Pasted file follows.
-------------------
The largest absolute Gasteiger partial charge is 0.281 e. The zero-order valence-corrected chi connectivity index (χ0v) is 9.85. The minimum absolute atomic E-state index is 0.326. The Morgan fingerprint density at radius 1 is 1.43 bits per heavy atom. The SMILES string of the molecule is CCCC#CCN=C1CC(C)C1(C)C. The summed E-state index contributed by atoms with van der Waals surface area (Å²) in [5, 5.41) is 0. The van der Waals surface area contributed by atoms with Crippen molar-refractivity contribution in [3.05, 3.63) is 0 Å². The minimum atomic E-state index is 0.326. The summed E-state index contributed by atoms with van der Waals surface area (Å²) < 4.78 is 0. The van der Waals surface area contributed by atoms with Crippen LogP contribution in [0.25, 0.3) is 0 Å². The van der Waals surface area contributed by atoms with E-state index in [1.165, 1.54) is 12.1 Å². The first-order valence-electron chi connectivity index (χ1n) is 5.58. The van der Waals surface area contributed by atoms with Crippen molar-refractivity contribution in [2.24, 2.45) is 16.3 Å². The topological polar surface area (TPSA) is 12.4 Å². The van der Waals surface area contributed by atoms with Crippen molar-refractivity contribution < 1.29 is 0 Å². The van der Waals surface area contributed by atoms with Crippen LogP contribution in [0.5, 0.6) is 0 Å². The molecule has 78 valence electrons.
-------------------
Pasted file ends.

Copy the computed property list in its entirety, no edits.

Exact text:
The largest absolute Gasteiger partial charge is 0.281 e. The zero-order valence-corrected chi connectivity index (χ0v) is 9.85. The minimum absolute atomic E-state index is 0.326. The Morgan fingerprint density at radius 1 is 1.43 bits per heavy atom. The SMILES string of the molecule is CCCC#CCN=C1CC(C)C1(C)C. The summed E-state index contributed by atoms with van der Waals surface area (Å²) in [5, 5.41) is 0. The van der Waals surface area contributed by atoms with Crippen molar-refractivity contribution in [3.05, 3.63) is 0 Å². The minimum atomic E-state index is 0.326. The summed E-state index contributed by atoms with van der Waals surface area (Å²) < 4.78 is 0. The van der Waals surface area contributed by atoms with Crippen LogP contribution in [0.25, 0.3) is 0 Å². The van der Waals surface area contributed by atoms with E-state index in [1.165, 1.54) is 12.1 Å². The first-order valence-electron chi connectivity index (χ1n) is 5.58. The van der Waals surface area contributed by atoms with Crippen molar-refractivity contribution in [2.24, 2.45) is 16.3 Å². The topological polar surface area (TPSA) is 12.4 Å². The van der Waals surface area contributed by atoms with Crippen molar-refractivity contribution < 1.29 is 0 Å². The van der Waals surface area contributed by atoms with Crippen LogP contribution in [0.5, 0.6) is 0 Å². The molecule has 78 valence electrons.